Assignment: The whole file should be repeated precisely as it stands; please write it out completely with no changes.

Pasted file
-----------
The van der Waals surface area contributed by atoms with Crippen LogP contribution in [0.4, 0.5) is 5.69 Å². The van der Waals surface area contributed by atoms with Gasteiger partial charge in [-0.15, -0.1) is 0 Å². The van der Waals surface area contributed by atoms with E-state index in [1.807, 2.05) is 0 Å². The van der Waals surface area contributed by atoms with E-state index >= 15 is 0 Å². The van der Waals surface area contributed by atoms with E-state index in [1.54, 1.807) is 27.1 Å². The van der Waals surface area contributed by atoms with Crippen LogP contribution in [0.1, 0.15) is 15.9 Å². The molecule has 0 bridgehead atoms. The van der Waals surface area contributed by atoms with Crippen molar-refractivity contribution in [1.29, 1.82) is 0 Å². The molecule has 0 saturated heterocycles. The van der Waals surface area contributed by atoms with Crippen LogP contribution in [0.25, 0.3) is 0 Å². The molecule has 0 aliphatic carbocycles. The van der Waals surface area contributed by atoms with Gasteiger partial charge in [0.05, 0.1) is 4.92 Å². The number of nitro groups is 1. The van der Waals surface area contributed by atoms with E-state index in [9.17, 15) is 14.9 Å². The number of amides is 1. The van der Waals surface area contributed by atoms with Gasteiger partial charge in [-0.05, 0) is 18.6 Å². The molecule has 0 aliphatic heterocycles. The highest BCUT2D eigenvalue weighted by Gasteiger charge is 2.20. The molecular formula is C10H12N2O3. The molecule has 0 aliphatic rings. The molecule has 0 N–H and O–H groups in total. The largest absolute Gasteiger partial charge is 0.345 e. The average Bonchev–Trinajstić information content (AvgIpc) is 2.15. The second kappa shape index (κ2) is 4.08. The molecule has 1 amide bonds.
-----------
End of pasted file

The van der Waals surface area contributed by atoms with Crippen LogP contribution in [0.4, 0.5) is 5.69 Å². The van der Waals surface area contributed by atoms with Gasteiger partial charge in [-0.15, -0.1) is 0 Å². The van der Waals surface area contributed by atoms with E-state index in [1.807, 2.05) is 0 Å². The van der Waals surface area contributed by atoms with E-state index >= 15 is 0 Å². The van der Waals surface area contributed by atoms with E-state index in [1.54, 1.807) is 27.1 Å². The van der Waals surface area contributed by atoms with Crippen LogP contribution in [0.1, 0.15) is 15.9 Å². The molecule has 0 bridgehead atoms. The van der Waals surface area contributed by atoms with Crippen molar-refractivity contribution in [1.29, 1.82) is 0 Å². The molecule has 0 saturated heterocycles. The van der Waals surface area contributed by atoms with Crippen LogP contribution in [0.25, 0.3) is 0 Å². The molecule has 0 aliphatic carbocycles. The van der Waals surface area contributed by atoms with Gasteiger partial charge in [0.05, 0.1) is 4.92 Å². The number of nitro groups is 1. The van der Waals surface area contributed by atoms with E-state index in [9.17, 15) is 14.9 Å². The number of amides is 1. The van der Waals surface area contributed by atoms with Gasteiger partial charge in [-0.05, 0) is 18.6 Å². The molecule has 0 aliphatic heterocycles. The highest BCUT2D eigenvalue weighted by Gasteiger charge is 2.20. The molecular formula is C10H12N2O3. The molecule has 0 aliphatic rings. The molecule has 0 N–H and O–H groups in total. The largest absolute Gasteiger partial charge is 0.345 e. The average Bonchev–Trinajstić information content (AvgIpc) is 2.15. The second kappa shape index (κ2) is 4.08. The molecule has 1 amide bonds.